Ze'ev Jabotinsky (1880 - 1940) was one of the most prominent leaders of the Zionist movement. He was the founder and leader of the right-wing Revisionists movement of Zionism which opposed mainstream Zionism.
Born in Russia to an educated family, Jabotinsky studied law in Switzerland and Italy. An author, poet, translator and orator, he worked as a journalist, and became highly involved in Zionist activities. He admired Herzl but opposed his Uganda plan. After Herzl's death in 1904 he became the leader of the right-wing Zionists.
Jabotinsky was among the leaders of the Jewish Self-defense Organization in Tzarist Russia. In WW-I he founded the Jewish Legion. He served as Commander of the Hagana in Jerusalem during the Arab riots (1920). For this activity, he was arrested by the British and sentenced to 15 years' imprisonment with hard labor, but he was released with other prisoners after a few months as the result of strong public pressure. In 1921 Jabotinsky was elected to the executive council of the World Zionist Organization. He was also among the founders and heads of Keren Hayesod, the central fundraising organization for the World Zionist Organization.
Following the publication of the British White Paper on Palestine in 1922, deep differences of opinion developed between Chaim Weizmann, representing mainstream Zionism as the chairman of the World Zionist Organization, and Jabotinsky. The mainstream Zionists accepted the White Paper, while Jabotinsky strongly rejected it. Consequently, Jabotinsky resigned from the World Zionist Executive and in 1925 established the Zionist Revisionists movement, with the Alliance of Revisionists-Zionists party (Ha'Tzohar; some roots of Israel's ruling Likud party today are traced to it), and its youth movement Betar, at its core.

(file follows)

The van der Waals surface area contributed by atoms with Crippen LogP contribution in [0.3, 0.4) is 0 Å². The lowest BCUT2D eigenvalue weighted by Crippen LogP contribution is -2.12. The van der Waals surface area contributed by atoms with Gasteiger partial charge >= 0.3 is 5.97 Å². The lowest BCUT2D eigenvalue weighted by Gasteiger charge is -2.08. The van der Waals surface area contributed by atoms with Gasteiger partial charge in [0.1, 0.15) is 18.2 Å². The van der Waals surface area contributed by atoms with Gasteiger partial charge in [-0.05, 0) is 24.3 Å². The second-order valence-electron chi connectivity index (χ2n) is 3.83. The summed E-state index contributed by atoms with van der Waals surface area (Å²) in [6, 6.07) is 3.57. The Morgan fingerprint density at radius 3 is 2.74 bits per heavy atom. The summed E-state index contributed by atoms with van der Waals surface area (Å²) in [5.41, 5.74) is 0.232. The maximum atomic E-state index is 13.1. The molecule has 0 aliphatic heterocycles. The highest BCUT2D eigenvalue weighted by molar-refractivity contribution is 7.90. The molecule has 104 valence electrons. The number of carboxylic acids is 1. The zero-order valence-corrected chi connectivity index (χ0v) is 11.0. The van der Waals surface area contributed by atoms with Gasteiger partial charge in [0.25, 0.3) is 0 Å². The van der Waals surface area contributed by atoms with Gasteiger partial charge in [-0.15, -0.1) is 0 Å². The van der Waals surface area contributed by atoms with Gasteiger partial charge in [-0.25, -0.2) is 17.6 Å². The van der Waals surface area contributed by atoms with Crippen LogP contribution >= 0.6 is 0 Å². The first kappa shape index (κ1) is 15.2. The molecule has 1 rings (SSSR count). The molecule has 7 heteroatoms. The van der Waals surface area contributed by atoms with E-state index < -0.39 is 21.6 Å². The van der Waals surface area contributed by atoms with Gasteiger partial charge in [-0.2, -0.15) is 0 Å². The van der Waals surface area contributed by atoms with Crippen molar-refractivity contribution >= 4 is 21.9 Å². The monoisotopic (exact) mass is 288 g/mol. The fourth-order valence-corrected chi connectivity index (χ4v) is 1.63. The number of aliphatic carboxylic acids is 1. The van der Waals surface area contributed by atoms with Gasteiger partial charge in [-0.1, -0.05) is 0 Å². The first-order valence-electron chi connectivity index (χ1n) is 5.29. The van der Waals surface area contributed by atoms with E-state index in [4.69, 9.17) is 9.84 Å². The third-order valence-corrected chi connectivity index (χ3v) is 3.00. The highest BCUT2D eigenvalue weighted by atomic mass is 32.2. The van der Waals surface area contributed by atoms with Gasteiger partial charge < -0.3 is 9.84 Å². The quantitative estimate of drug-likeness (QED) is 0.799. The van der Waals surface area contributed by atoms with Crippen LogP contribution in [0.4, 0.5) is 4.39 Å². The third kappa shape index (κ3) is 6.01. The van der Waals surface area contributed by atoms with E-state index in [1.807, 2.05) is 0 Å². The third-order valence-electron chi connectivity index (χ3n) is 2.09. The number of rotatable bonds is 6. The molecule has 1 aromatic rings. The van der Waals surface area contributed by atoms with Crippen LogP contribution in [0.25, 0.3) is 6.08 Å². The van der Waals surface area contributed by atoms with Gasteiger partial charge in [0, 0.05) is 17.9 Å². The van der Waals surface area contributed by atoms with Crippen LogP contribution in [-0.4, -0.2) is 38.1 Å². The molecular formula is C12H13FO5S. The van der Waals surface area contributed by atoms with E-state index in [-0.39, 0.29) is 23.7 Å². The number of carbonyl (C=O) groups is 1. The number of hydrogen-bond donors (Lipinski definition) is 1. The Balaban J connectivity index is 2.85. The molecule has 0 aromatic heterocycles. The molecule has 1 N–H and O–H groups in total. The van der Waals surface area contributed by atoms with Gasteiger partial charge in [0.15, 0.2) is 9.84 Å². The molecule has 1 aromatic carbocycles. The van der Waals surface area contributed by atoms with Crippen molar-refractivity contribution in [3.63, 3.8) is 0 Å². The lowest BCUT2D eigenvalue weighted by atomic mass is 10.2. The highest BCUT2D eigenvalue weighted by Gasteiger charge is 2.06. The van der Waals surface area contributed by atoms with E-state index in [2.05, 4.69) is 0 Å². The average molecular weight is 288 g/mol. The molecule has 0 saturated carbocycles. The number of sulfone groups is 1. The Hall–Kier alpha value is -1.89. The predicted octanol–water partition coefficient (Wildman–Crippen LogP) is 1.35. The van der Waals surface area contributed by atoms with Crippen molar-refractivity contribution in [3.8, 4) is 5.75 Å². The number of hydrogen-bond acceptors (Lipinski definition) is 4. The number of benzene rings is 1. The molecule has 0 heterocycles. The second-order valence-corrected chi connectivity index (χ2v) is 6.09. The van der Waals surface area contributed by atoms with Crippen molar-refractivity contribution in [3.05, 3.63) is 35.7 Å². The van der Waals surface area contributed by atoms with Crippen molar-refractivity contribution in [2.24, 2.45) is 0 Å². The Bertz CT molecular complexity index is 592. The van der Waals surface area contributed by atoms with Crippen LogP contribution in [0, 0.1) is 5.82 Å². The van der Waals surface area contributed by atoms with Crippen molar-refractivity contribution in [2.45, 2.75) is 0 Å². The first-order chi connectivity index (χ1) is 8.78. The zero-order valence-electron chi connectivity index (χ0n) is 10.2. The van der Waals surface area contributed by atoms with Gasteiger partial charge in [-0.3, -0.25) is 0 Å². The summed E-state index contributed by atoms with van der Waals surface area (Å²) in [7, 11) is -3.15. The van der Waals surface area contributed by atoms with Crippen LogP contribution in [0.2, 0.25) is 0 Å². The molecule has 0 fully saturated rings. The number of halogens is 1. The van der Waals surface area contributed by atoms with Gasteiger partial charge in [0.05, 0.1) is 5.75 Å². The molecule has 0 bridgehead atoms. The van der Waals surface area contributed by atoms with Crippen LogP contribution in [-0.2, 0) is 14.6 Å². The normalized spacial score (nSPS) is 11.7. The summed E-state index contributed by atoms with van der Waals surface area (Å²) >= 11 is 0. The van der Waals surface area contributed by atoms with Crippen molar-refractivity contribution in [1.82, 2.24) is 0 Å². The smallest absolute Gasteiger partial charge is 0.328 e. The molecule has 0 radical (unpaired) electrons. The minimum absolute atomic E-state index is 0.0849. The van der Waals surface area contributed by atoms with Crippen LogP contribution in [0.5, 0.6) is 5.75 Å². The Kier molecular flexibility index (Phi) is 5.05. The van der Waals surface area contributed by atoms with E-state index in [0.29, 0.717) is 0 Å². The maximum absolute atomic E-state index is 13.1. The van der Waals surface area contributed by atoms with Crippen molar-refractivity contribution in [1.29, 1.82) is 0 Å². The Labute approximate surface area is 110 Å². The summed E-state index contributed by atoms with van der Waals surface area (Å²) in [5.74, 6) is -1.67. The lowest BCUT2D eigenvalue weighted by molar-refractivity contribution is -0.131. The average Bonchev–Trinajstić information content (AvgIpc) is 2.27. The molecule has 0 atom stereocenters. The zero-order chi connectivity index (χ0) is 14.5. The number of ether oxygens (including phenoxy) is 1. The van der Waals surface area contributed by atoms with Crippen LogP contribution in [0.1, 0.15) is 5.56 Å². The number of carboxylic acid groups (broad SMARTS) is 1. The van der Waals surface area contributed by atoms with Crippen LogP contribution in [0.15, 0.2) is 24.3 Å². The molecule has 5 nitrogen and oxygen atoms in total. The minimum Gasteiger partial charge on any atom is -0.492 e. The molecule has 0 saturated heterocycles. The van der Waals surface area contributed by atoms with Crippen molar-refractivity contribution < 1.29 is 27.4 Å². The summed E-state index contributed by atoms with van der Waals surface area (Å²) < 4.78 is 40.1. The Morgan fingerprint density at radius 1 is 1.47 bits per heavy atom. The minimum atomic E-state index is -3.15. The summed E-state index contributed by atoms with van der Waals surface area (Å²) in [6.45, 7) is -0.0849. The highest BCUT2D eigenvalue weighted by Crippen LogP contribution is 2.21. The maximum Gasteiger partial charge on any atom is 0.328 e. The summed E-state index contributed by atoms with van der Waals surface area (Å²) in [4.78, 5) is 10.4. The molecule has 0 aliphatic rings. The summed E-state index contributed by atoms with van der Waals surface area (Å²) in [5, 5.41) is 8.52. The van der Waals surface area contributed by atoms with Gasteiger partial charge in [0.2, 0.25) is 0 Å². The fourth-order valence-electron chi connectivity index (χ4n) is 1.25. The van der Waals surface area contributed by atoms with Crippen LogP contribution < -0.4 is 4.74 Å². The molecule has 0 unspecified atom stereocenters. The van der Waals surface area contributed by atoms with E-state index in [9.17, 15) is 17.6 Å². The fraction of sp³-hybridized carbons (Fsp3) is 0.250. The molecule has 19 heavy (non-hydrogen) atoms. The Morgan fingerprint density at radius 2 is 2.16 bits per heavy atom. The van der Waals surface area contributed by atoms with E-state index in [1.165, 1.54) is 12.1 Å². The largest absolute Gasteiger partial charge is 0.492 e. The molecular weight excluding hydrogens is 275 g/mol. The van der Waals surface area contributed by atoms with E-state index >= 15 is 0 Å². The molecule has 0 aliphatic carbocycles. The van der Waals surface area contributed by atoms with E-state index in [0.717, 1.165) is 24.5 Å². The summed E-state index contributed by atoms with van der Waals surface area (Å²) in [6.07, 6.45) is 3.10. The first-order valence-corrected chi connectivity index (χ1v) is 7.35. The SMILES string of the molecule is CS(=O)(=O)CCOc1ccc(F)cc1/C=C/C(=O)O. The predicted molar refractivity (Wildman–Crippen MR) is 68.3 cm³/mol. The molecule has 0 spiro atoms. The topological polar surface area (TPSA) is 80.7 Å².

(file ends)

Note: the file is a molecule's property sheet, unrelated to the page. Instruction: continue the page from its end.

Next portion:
In 1929, he left the country to attend the 16th World Zionist Congress in Zurich; the British took advantage of the opportunity and refused to allow him to return. Jabotinsky anticipated and strongly warned of the annihilation of the Jews of Europe, and in the 1930s called for the immigration of Jews to Palestine. In accordance with his call, the Revisionists were quite active in Aliya Bet - the organized clandestine immigration to Palestine - prior to WW-II (the "Af Al Pi" ships).
In 1937, opposing the policy of self-restraint of the Hagana, he founded Etzel (Ha'Irgun), a militant underground defense group, and was appointed its Supreme Commander.
Jabotinsky saw in the Hebrew language "a national tongue which came into being together with the Jewish people and which has accompanied it, in one form or another, throughout its long history". Throughout his years of political activity, he was highly involved in a variety of projects concerned with national Hebrew education in the countries of the Diaspora. In the "Tarbut" system of Hebrew schools that was set up in Eastern European countries after WW-I, Jabotinsky saw "the driving force of the Hebrew spirit and the laboratory for creating the new Hebrew character". He worked to recruit Hebrew teachers and to put together Hebrew textbooks and other reading materials.
Jabotinsky died in 1940 in the USA. In 1964, Prime Minister Levi Eshkol ordered that Jabotinsky be reinterred in Jerusalem's Mount Herzl cemetery in the section reserved for distinguished persons of the nation.
The stamp was issued in 1990 to commemorate the 50th anniversary of the death of Jabotinsky. The stamp was designed by R. Beckman.